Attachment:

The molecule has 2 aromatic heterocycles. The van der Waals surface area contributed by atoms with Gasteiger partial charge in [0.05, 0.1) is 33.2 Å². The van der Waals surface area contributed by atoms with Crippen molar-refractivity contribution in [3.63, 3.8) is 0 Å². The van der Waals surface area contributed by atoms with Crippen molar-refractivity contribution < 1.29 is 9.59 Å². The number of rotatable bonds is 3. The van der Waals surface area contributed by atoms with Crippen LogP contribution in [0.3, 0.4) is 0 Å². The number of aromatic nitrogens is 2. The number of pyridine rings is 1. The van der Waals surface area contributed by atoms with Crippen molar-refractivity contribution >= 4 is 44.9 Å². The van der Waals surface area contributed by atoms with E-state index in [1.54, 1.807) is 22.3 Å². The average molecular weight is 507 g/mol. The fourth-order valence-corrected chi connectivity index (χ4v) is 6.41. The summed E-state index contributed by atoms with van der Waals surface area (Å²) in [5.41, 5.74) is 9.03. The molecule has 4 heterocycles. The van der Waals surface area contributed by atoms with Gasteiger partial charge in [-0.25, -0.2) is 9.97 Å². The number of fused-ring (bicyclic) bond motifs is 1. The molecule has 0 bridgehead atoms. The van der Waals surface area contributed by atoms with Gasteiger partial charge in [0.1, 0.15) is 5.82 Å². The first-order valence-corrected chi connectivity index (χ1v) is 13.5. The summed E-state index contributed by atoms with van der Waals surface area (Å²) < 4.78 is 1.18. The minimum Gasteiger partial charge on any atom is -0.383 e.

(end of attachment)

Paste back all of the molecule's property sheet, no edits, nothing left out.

The molecule has 2 aromatic heterocycles. The van der Waals surface area contributed by atoms with Gasteiger partial charge in [0.05, 0.1) is 33.2 Å². The van der Waals surface area contributed by atoms with Crippen molar-refractivity contribution in [3.63, 3.8) is 0 Å². The van der Waals surface area contributed by atoms with Crippen molar-refractivity contribution < 1.29 is 9.59 Å². The number of rotatable bonds is 3. The van der Waals surface area contributed by atoms with Crippen LogP contribution in [0.3, 0.4) is 0 Å². The number of aromatic nitrogens is 2. The number of pyridine rings is 1. The van der Waals surface area contributed by atoms with Crippen molar-refractivity contribution >= 4 is 44.9 Å². The van der Waals surface area contributed by atoms with E-state index in [1.54, 1.807) is 22.3 Å². The average molecular weight is 507 g/mol. The fourth-order valence-corrected chi connectivity index (χ4v) is 6.41. The summed E-state index contributed by atoms with van der Waals surface area (Å²) in [5.41, 5.74) is 9.03. The molecule has 4 heterocycles. The van der Waals surface area contributed by atoms with Gasteiger partial charge in [-0.25, -0.2) is 9.97 Å². The number of fused-ring (bicyclic) bond motifs is 1. The molecule has 0 bridgehead atoms. The van der Waals surface area contributed by atoms with Gasteiger partial charge in [0.1, 0.15) is 5.82 Å². The first-order valence-corrected chi connectivity index (χ1v) is 13.5. The summed E-state index contributed by atoms with van der Waals surface area (Å²) < 4.78 is 1.18. The minimum Gasteiger partial charge on any atom is -0.383 e.